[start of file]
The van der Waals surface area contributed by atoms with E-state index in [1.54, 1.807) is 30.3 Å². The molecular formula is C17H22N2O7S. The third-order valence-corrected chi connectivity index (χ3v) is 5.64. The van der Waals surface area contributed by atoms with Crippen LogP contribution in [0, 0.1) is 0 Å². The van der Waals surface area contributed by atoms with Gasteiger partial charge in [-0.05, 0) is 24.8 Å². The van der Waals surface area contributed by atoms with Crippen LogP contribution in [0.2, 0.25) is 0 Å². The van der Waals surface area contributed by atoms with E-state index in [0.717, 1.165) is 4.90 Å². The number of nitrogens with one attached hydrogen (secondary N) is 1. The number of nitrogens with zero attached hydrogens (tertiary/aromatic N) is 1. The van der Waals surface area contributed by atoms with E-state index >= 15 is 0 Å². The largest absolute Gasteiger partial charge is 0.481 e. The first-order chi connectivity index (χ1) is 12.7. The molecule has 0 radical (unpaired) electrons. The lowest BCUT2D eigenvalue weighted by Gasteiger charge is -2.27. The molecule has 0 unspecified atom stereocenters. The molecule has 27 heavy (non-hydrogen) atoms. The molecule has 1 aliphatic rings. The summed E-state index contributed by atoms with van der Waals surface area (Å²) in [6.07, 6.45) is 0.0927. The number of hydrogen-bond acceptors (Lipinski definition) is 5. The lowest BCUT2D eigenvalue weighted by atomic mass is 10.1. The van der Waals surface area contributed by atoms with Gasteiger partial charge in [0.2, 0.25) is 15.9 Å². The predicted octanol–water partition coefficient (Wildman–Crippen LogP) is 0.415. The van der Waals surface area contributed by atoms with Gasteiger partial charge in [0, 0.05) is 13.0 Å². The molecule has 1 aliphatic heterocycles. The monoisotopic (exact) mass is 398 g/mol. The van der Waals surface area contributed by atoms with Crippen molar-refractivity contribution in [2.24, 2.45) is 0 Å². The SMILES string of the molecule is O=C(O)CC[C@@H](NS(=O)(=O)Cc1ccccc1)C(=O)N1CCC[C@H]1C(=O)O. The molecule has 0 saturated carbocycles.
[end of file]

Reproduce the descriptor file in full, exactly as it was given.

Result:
The van der Waals surface area contributed by atoms with E-state index in [1.54, 1.807) is 30.3 Å². The molecular formula is C17H22N2O7S. The third-order valence-corrected chi connectivity index (χ3v) is 5.64. The van der Waals surface area contributed by atoms with Crippen LogP contribution in [0, 0.1) is 0 Å². The van der Waals surface area contributed by atoms with Gasteiger partial charge in [-0.05, 0) is 24.8 Å². The van der Waals surface area contributed by atoms with Crippen LogP contribution in [0.2, 0.25) is 0 Å². The van der Waals surface area contributed by atoms with E-state index in [0.717, 1.165) is 4.90 Å². The number of nitrogens with one attached hydrogen (secondary N) is 1. The number of nitrogens with zero attached hydrogens (tertiary/aromatic N) is 1. The van der Waals surface area contributed by atoms with E-state index >= 15 is 0 Å². The largest absolute Gasteiger partial charge is 0.481 e. The first-order chi connectivity index (χ1) is 12.7. The molecule has 0 radical (unpaired) electrons. The lowest BCUT2D eigenvalue weighted by Gasteiger charge is -2.27. The molecule has 0 unspecified atom stereocenters. The molecule has 27 heavy (non-hydrogen) atoms. The molecule has 1 aliphatic rings. The summed E-state index contributed by atoms with van der Waals surface area (Å²) in [6.07, 6.45) is 0.0927. The number of hydrogen-bond acceptors (Lipinski definition) is 5. The lowest BCUT2D eigenvalue weighted by atomic mass is 10.1. The van der Waals surface area contributed by atoms with Gasteiger partial charge in [0.2, 0.25) is 15.9 Å². The predicted octanol–water partition coefficient (Wildman–Crippen LogP) is 0.415. The van der Waals surface area contributed by atoms with Gasteiger partial charge in [0, 0.05) is 13.0 Å². The molecule has 1 aliphatic heterocycles. The monoisotopic (exact) mass is 398 g/mol. The van der Waals surface area contributed by atoms with Crippen molar-refractivity contribution in [2.24, 2.45) is 0 Å². The SMILES string of the molecule is O=C(O)CC[C@@H](NS(=O)(=O)Cc1ccccc1)C(=O)N1CCC[C@H]1C(=O)O. The molecule has 0 saturated carbocycles.